Woods and pressure
I told you a few months ago that McGraw-Hill had acquired the publishing rights to my latest book, Thriving on Pressure. I am delighted to inform you that the book will be available from mid-August and can be pre-ordered on Amazon right now. You will see on the home page of this website that the book has a different cover and a slightly different title. I have also added another 20 pages or so to the original book.
My publicist at McGraw-Hill asked me to write a piece for media circulation in anticipation of the book’s launch, tying it into some recent or upcoming sports event. My thoughts immediately turned to events in golf’s three Majors to date in 2010.
Following the relative predictability of a big name winner, Phil Mickelson, at the Masters in April, the British and US Opens have thrown up a couple of surprise winners by the names of Louis Oosthuizen and Graeme MacDowell respectively. Surprising because they were won by relative unknowns when it comes to winning at this level. And also surprising because they performed so well under the inevitable fierce pressure that is so visible in these tournaments.
MacDowell held his nerve when his playing partner, and leader going into the final round, clearly found the pressure too much. Poor Dustin Johnson. Nobody but the harshest sports fan could have failed to feel sorry for a young golfer who visibly disintegrated in the first few holes of that final round. The emotion also got the better of one TV commentator who mistakenly referred to him as Dustin Hoffman as the golfer’s implosion became clear to the watching world.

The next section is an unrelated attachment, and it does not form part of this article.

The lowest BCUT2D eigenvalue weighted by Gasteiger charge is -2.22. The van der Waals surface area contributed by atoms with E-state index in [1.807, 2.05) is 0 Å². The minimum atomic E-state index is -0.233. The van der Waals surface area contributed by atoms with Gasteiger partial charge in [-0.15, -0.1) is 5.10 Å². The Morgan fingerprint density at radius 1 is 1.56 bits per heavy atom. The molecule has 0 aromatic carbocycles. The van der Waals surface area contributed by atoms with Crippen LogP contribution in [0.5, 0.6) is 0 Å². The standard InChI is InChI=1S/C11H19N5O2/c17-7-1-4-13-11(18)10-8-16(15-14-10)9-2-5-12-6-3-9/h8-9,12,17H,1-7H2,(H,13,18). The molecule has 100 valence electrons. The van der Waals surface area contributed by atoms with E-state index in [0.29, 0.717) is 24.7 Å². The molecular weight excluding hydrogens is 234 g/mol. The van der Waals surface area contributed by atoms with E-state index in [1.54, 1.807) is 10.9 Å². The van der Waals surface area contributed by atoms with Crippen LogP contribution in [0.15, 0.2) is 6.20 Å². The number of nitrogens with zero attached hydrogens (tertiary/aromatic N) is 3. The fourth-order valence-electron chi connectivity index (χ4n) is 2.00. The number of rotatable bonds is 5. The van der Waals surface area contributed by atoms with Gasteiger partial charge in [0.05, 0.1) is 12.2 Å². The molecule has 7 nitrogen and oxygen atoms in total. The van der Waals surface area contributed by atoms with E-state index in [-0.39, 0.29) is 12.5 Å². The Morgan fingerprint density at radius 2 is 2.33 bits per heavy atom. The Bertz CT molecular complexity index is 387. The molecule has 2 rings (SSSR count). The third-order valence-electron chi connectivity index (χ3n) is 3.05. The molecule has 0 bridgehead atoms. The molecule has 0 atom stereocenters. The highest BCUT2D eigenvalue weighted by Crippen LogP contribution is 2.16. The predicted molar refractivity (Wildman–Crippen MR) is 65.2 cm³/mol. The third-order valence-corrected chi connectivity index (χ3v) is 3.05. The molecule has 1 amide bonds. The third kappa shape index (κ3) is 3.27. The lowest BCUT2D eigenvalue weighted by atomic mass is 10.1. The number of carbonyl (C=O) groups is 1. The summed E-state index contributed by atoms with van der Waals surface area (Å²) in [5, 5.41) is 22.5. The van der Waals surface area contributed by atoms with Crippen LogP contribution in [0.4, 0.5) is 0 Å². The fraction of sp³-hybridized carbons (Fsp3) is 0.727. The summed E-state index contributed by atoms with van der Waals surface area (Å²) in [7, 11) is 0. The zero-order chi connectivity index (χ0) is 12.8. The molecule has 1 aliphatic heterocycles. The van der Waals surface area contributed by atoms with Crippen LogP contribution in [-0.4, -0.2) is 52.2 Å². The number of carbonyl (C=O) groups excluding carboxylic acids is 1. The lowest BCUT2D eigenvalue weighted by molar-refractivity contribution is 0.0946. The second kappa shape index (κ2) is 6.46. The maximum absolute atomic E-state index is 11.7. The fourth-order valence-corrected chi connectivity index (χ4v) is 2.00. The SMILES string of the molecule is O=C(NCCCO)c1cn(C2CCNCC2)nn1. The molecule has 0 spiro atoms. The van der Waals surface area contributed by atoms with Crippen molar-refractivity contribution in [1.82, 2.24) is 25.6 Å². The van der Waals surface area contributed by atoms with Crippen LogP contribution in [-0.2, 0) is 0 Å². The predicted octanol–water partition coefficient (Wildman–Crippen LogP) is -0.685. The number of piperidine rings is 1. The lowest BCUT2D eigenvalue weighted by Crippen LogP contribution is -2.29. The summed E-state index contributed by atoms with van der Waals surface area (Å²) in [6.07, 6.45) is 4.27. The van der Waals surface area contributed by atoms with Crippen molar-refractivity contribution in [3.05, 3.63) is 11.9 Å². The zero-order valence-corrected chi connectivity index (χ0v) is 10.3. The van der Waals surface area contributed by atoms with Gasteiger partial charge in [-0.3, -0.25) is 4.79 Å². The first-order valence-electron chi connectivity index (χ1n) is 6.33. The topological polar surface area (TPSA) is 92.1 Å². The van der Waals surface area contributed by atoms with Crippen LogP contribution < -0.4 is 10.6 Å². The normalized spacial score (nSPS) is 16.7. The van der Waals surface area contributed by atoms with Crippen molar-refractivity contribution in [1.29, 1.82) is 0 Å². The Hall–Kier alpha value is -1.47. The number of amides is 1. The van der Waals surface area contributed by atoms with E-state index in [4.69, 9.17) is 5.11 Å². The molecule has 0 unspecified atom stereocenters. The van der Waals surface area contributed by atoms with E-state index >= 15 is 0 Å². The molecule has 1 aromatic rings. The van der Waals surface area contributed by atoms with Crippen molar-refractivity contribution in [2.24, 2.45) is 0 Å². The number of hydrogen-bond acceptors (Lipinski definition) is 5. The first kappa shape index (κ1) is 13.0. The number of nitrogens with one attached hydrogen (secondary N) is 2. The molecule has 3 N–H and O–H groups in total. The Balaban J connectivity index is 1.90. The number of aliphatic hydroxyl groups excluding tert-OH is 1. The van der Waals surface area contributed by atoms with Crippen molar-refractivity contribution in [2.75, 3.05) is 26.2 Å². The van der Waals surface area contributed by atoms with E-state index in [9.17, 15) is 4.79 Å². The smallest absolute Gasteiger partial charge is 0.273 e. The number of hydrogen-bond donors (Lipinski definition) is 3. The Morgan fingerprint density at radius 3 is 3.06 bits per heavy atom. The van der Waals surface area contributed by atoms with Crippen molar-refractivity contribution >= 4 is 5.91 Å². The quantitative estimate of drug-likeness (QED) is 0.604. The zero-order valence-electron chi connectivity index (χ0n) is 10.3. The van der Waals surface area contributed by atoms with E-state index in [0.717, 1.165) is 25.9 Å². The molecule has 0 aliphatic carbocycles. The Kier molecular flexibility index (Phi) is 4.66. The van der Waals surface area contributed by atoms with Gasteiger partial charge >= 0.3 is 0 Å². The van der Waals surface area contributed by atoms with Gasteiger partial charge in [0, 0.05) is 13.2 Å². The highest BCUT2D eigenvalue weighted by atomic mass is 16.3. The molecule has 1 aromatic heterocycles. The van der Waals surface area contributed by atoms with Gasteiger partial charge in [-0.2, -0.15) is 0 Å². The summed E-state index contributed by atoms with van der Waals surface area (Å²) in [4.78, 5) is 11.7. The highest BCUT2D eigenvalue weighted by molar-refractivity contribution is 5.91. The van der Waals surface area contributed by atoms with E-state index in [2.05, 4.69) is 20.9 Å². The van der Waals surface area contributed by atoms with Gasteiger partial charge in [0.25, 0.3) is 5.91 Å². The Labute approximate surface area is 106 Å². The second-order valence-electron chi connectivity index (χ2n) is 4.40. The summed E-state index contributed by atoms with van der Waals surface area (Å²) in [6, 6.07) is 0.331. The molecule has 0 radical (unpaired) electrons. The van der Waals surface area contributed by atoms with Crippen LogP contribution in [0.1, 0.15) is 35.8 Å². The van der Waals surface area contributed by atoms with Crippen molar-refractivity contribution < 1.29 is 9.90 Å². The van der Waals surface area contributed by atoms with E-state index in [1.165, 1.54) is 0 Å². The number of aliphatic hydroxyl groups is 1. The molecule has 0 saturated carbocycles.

Johnson, MacDowell, and Oosthuizen, are clear examples of how pressure can either help or hinder performance. And as the 2010 PGA Championship is fast-looming, all eyes will again turn to Tiger Woods who has shown signs of returning to his former glory, but has fallen short on the final day so far this year.
I have a theory about Woods and pressure. It’s based on the fact that he has only ever won Majors when he has been leading going into the final round. This is a clear sign of loving and thriving on the pressure of being at the top of the leader board. This is where Woods has total control and can enjoy himself.
However, watch Woods when he goes into the final round a few shots off the lead and he’s never won. I believe this is because he tries too hard and is negatively affected by the pressure – it becomes stress. You can see it in his face. He is no longer in total control and compensates by trying harder – too hard! His need to claw back the lead as quickly as possible often leads to dropped shots early in the round so that he is playing catch-up, and you are able to observe his anxiety and frustration increase as the holes pass slowly by.
So Woods may not be as mentally tough as we think! Now isn’t that controversial? It would be great to hear your own thoughts.